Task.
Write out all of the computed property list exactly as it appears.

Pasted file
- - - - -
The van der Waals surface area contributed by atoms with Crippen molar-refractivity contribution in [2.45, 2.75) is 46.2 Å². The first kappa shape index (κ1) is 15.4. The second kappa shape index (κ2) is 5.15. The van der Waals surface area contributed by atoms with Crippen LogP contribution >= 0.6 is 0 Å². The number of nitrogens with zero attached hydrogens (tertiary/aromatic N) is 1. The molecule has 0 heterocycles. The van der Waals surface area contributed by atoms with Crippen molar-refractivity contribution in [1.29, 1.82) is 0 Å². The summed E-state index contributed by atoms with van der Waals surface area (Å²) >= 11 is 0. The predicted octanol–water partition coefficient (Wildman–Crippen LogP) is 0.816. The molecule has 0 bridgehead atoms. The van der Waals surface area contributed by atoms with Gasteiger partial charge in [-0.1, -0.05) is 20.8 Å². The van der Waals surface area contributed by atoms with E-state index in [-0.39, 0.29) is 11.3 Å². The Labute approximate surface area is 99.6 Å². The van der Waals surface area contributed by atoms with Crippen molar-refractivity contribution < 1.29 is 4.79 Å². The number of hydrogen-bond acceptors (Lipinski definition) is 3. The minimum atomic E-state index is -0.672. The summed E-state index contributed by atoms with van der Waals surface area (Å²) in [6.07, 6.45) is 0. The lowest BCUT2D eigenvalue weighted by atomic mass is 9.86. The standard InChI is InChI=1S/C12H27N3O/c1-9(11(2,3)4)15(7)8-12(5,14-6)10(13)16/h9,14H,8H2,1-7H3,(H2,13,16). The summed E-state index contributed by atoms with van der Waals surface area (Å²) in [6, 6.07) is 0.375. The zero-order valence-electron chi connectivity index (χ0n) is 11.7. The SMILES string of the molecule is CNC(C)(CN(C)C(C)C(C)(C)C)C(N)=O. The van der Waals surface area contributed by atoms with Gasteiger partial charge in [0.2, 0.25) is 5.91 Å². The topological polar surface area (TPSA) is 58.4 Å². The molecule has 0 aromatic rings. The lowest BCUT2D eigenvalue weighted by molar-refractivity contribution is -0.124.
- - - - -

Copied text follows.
The van der Waals surface area contributed by atoms with Crippen molar-refractivity contribution in [2.45, 2.75) is 46.2 Å². The first kappa shape index (κ1) is 15.4. The second kappa shape index (κ2) is 5.15. The van der Waals surface area contributed by atoms with Crippen LogP contribution >= 0.6 is 0 Å². The number of nitrogens with zero attached hydrogens (tertiary/aromatic N) is 1. The molecule has 0 heterocycles. The van der Waals surface area contributed by atoms with Crippen molar-refractivity contribution in [1.29, 1.82) is 0 Å². The summed E-state index contributed by atoms with van der Waals surface area (Å²) >= 11 is 0. The predicted octanol–water partition coefficient (Wildman–Crippen LogP) is 0.816. The molecule has 0 bridgehead atoms. The van der Waals surface area contributed by atoms with Gasteiger partial charge in [-0.1, -0.05) is 20.8 Å². The van der Waals surface area contributed by atoms with E-state index in [-0.39, 0.29) is 11.3 Å². The Labute approximate surface area is 99.6 Å². The van der Waals surface area contributed by atoms with Crippen molar-refractivity contribution < 1.29 is 4.79 Å². The number of hydrogen-bond acceptors (Lipinski definition) is 3. The minimum atomic E-state index is -0.672. The summed E-state index contributed by atoms with van der Waals surface area (Å²) in [6.07, 6.45) is 0. The lowest BCUT2D eigenvalue weighted by atomic mass is 9.86. The standard InChI is InChI=1S/C12H27N3O/c1-9(11(2,3)4)15(7)8-12(5,14-6)10(13)16/h9,14H,8H2,1-7H3,(H2,13,16). The summed E-state index contributed by atoms with van der Waals surface area (Å²) in [6, 6.07) is 0.375. The zero-order valence-electron chi connectivity index (χ0n) is 11.7. The SMILES string of the molecule is CNC(C)(CN(C)C(C)C(C)(C)C)C(N)=O. The van der Waals surface area contributed by atoms with Gasteiger partial charge in [0.2, 0.25) is 5.91 Å². The topological polar surface area (TPSA) is 58.4 Å². The molecule has 0 aromatic rings. The lowest BCUT2D eigenvalue weighted by molar-refractivity contribution is -0.124.